Policymakers and public health experts unanimously recognise the disproportionate impacts of COVID-19 on vulnerable persons: even in countries with well-developed responses, the outbreak and its repercussions imperil the basic well-being of social groups whose livelihoods are already precarious, while the uneven distribution of suffering threatens to aggravate inequality and division. One complicating factor here is the intersectional nature of health and socioeconomic vulnerabilities. Another is the complexity of risk in contemporary socioecological systems.
Method and aim
The COVINFORM project will draw upon intersectionality theory and complex systems analysis in an interdisciplinary critique of COVID-19 responses on the levels of government, public health, community, and information and communications.
The project will conduct research on three levels:
- on an EU27 MS plus UK level, quantitative secondary data will be analysed and models will be developed;
- within 15 target countries, documentary sources on the national level and in at least one local community per country will be analysed
- in 10 target communities, primary empirical research will be conducted, utilising both classical and innovative quantitative and qualitative methods (e.g. visual ethnography, participatory ethnography, and automated analysis of short video testimonials).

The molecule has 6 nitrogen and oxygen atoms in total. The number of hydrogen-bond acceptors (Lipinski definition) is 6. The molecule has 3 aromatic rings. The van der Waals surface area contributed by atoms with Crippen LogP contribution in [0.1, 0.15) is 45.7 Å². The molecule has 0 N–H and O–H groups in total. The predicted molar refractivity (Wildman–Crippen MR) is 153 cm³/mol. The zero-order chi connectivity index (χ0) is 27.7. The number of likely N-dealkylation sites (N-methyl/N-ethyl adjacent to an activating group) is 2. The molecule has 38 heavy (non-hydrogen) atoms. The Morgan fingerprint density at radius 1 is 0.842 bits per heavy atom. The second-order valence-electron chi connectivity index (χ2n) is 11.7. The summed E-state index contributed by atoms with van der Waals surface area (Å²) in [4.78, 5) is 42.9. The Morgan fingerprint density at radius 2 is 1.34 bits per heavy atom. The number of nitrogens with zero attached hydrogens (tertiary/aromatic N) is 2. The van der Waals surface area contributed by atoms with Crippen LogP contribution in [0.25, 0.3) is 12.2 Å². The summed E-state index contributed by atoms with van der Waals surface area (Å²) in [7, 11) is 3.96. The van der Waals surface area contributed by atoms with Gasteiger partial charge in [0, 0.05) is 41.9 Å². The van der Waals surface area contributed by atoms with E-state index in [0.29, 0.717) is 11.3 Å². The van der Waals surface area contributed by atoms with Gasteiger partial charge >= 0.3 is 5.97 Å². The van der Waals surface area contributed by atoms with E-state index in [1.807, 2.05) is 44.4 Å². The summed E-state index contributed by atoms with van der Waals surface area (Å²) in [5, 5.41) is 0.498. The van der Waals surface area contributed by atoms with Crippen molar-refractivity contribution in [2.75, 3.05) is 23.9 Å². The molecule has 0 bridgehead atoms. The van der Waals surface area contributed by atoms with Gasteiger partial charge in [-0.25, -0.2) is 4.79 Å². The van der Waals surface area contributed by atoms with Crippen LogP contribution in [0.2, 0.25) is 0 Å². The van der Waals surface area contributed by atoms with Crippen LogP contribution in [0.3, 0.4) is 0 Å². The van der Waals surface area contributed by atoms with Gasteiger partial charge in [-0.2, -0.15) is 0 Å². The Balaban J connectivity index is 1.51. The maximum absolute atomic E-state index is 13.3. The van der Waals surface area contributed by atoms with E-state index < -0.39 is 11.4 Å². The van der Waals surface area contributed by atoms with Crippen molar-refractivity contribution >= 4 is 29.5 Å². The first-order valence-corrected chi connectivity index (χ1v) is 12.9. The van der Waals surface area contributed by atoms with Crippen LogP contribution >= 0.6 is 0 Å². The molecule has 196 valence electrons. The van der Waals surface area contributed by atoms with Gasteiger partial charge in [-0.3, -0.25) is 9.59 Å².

Promising practices will be evaluated in target communities through case studies spanning diverse disciplines (social epidemiology, the economics of unpaid labour, the sociology of migration, etc.) and vulnerable populations (COVID-19 patients, precarious families, migrating health care workers, etc.).
The project will culminate in the development of an online portal and visual toolkit for stakeholders in government, public health, and civil society integrating data streams, indices and indicators, maps, models, primary research and case study findings, empirically grounded policy guidance, and creative assessment tools.
JMG's part in the COVINFORM project
The University of Gothenburg participates in the COVINFORM project through the Department of Journalism, Media and Communication (JMG), and will mainly contribute with analyzes and evaluation of how government authorities and agencies have communicated and informed about the pandemic.
Published by JMG in the COVINFORM project
7 July 2021. By Bengt Johansson, JMG, UGOT/University of Gothenburg: One size does not fit all – information seeking during the COVID-19 pandemic in a segregated society
More information about the COVINFORM project
The project runs from 2020 to 2023, and is founded by the EU Commission with a budget of 4 941 679 Euros.
Project leader is SYNYO GmBH in Austria, and the project involves the following 17 partners in 12 countries:
- SYNYO, Austria
- Organisation for Economic and Co-operation and Development, France
- Magen David Adom in Israel
- Ayuntamiento de Madrid, Spain
- Università Cattolica del Sacro Cuore, Italy
- Sinus Markt- und Sozialforschung, Germany
- Trilateral research, UK
- Kentro Meleton Asfaleias, Greece
- Factor Social, Portugal
- Österreichisches Rotes Kreuz, Austria
- Media Diversity Institute, UK
- Societatea Nationala de Cruce Rosie din Romania
- Universiteit Antwerpen, Belgium
- Sapienza Università di Roma, Italy
- Universidad Rey Juan Carlos, Spain
- Swansea University, UK
- The Department of Journalism, Media and Communication (JMG), University of Gothenburg, Sweden
Read more about COVINFORM on SYNYO's website for the project.